Tearful Contador crashes out of Tour de France

Spanish rider Alberto Contador withdrew from the Tour de France on Monday after suffering a fall during the tenth stage of the gruelling event.

Tearful Contador crashes out of Tour de France
Spain's Alberto Contador (left) shakes hands with France's Tony Gallopin, wearing the overall leader's yellow jersey, at the start of the tenth stage of the Tour de France on Monday. Photo: AFP

The Spaniard's withdrawal was the second major abandonment of the 101st edition of the Grand Boucle following that of reigning champion Chris Froome last Wednesday.

Contador crashed around the 65km mark of the mountainous 161km stage from Mulhouse to La Planche des Belles Filles.

The 31-year-old received lengthy treatment by the side of the road to patch up his injured right knee before he changed bikes and carried on.

He had lost around four minutes on the peloton by this time, after which his main rival Vincenzo Nibali's Astana team took over pace-setting at the front.

Despite five of his Tinkoff-Saxo teammates dropping back to help pace him back, he started losing more time.

Around 15km later and about halfway through the stage, Contador shared a hug with chief lieutenant, Australian Michael Rogers stopping by the side of the road and climbing into a team car.

He was in floods of tears.

On Wednesday Briton Froome crashed twice before climbing off his bike and quitting the Tour.

He had already injured his wrist the previous day in a crash and an MRI scan on Thursday showed he had fractures to his left wrist and right hand.

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Froome slams Alberto Contador’s Tour tactics

Tour de France leader Chris Froome has slammed Spanish rival Alberto Contador after claiming the Spaniard used "dangerous" tactics in a bid to loosen his grip on the yellow jersey.

Froome slams Alberto Contador's Tour tactics
Chris Froome (C) rides behind Alberto Contador (R) during the 168 km sixteenth stage on July 16, 2013. Photo: Joel Saget/AFP

Froome came over the finish of the 168 km 16th stage over 11 minutes behind winner Rui Costa of Movistar to maintain his 4min 14sec lead over Dutchman Bauke Mollema and his 4:25 cushion on former two-time winner Contador.

However the Team Sky leader skirted with disaster, narrowly missing colliding with Contador when the Saxo team leader lost control after a tight right-hand bend on a notoriously dangerous descent.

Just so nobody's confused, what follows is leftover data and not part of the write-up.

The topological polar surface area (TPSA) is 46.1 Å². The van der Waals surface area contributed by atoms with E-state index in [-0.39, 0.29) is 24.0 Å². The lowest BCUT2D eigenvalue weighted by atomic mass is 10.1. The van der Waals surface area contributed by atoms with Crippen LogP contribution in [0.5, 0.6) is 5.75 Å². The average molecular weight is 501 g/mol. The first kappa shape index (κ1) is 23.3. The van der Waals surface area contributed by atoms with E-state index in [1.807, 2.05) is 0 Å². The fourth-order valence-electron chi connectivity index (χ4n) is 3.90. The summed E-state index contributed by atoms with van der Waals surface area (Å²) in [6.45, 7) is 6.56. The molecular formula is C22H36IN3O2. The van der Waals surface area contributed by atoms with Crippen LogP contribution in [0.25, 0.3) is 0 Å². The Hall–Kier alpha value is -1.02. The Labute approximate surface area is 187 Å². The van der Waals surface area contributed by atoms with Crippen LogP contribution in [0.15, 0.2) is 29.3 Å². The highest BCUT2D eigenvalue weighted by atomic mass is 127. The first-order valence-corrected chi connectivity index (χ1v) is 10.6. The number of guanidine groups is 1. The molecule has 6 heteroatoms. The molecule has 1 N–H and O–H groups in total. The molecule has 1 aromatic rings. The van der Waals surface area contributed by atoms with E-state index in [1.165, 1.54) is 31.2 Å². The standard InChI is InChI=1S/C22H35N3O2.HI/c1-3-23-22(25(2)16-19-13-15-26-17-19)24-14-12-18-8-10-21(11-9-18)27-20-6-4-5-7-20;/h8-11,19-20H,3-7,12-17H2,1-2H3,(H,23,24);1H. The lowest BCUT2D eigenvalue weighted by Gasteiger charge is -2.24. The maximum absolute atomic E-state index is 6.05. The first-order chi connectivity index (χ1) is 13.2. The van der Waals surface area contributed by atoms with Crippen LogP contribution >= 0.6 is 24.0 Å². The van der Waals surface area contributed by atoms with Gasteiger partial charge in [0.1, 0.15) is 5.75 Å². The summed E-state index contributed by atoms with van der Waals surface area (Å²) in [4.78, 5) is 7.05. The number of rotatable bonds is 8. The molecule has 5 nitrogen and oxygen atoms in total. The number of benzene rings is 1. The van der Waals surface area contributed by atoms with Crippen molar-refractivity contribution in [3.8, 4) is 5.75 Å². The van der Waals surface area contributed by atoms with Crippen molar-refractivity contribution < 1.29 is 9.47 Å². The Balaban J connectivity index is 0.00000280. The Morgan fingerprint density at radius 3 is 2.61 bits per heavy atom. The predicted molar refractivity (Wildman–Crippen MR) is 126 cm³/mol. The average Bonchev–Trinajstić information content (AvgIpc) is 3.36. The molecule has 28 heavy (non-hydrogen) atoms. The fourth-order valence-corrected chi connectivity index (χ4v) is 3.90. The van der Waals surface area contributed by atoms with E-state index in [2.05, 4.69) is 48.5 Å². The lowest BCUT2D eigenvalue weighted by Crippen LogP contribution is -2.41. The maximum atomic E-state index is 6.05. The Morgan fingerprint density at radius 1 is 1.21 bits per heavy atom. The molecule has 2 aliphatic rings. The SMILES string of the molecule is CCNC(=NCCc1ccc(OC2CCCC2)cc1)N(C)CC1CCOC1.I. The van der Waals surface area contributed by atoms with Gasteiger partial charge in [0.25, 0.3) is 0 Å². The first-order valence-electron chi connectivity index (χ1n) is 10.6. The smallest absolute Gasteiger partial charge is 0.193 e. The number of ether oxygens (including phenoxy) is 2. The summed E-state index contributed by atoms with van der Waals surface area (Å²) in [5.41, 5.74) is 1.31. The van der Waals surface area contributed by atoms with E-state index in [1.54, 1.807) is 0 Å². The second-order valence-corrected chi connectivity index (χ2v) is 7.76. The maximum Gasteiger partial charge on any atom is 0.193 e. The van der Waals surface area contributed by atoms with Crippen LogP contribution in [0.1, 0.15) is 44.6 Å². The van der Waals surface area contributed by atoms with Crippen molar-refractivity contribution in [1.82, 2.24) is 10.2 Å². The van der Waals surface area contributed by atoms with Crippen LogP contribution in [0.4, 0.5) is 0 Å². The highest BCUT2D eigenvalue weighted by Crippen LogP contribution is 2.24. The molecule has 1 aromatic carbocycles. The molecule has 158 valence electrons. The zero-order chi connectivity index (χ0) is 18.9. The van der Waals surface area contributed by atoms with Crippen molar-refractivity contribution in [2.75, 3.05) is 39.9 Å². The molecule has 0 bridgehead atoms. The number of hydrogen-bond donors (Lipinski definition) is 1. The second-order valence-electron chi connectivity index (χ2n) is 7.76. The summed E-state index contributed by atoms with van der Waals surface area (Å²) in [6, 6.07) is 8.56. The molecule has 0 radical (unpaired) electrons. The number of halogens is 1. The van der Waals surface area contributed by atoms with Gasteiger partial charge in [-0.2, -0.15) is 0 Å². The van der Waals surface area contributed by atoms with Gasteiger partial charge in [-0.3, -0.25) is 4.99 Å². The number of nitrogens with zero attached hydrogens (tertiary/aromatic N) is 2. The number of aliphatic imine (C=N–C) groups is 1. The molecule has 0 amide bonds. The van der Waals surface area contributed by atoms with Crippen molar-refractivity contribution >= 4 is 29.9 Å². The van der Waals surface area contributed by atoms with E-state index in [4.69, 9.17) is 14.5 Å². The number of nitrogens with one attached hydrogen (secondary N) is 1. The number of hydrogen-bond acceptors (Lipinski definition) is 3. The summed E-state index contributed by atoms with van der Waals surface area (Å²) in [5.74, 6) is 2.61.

Froome, who left the road and had to unclip from one of his pedals, eventually came over the finish admitting he was "happy to get to the finish without too much damage".

But the Kenyan-born Briton hit out at what he labelled "desperate" tactics by Contador's team.

"I personally feel that some teams are starting to get desperate now and are taking uncalculated risks," said Froome, who has held the race lead since winning stage eight at Ax-Trois-Domains in the Pyrenees.

"It seemed that (Roman) Kreuziger and Contador were taking it in turns to come from the back with a bit of acceleration and try to force a small gap on the descent, hoping that we'd lay off and give them a bit more space.

"On this particular corner, Contador just came through fairly quickly and he struggled to hold on to his bike, to keep control of it, and he crashed just in front of me.

"I went off to the left, slightly off the road. But there was a lip there so I had to unclip to get back on to the road."

"If you ask me, it was dangerous for Alberto to do that. There was no need for it."

Contador has so far been dominated by Froome in the high mountain stages of the race, forcing the Spaniard to take every possible opporunity to close his deficit before the race finishes on Sunday.

The Spaniard, who also escaped unscathed from the incident, was unapologetic.

"That's cycling," said the Spaniard.

And his team sporting director Fabrizio Guidi warned: "Going for the overall (victory) is not just something we say. We showed today that we keep on putting the pressure on Froome and we're willing to take chances.

"I'm really proud of the way we handle this situation. We're still fighting as a team and we remain focused on the job."

The twisting descent into Gap from the summit of the Col de Manse is notoriously dangerous.

In 2003 Joseba Beloki attacked American rival Lance Armstrong on the descent of the Rochette, which is higher up on the same descent, braked hard on melting tarmac and broke his hip. Armstrong, who was in hot pursuit, raced through a field to avoid hitting the Spaniard and carried on the race.

Froome admitted: "I knew it was the descent where Beloki crashed so I was trying to lay off a little bit. I don't like taking risks on descents like that."

With an overnight lead of over four minutes, Froome could, on paper, have taken a more conservative approach.

Asked why he followed Contador and put himself in a potentially dangerous position, Froome replied ironically: "Yes, I should probably have let him go up the road and take the yellow jersey."

Froome retained his lead of 4:14 over Mollema and still leads Contador by 4:25.

But now, he is taking nothing for granted until he reaches Paris on Sunday.

"Like we've seen today, this race is far from over and one incident in the wrong moment and you're Tour can be over. You could be going to the finish and about to win the race and the next you're lying in a ditch with broken bones.

"In my mind, the tour is not over until we cross the line at the Champs Elysees."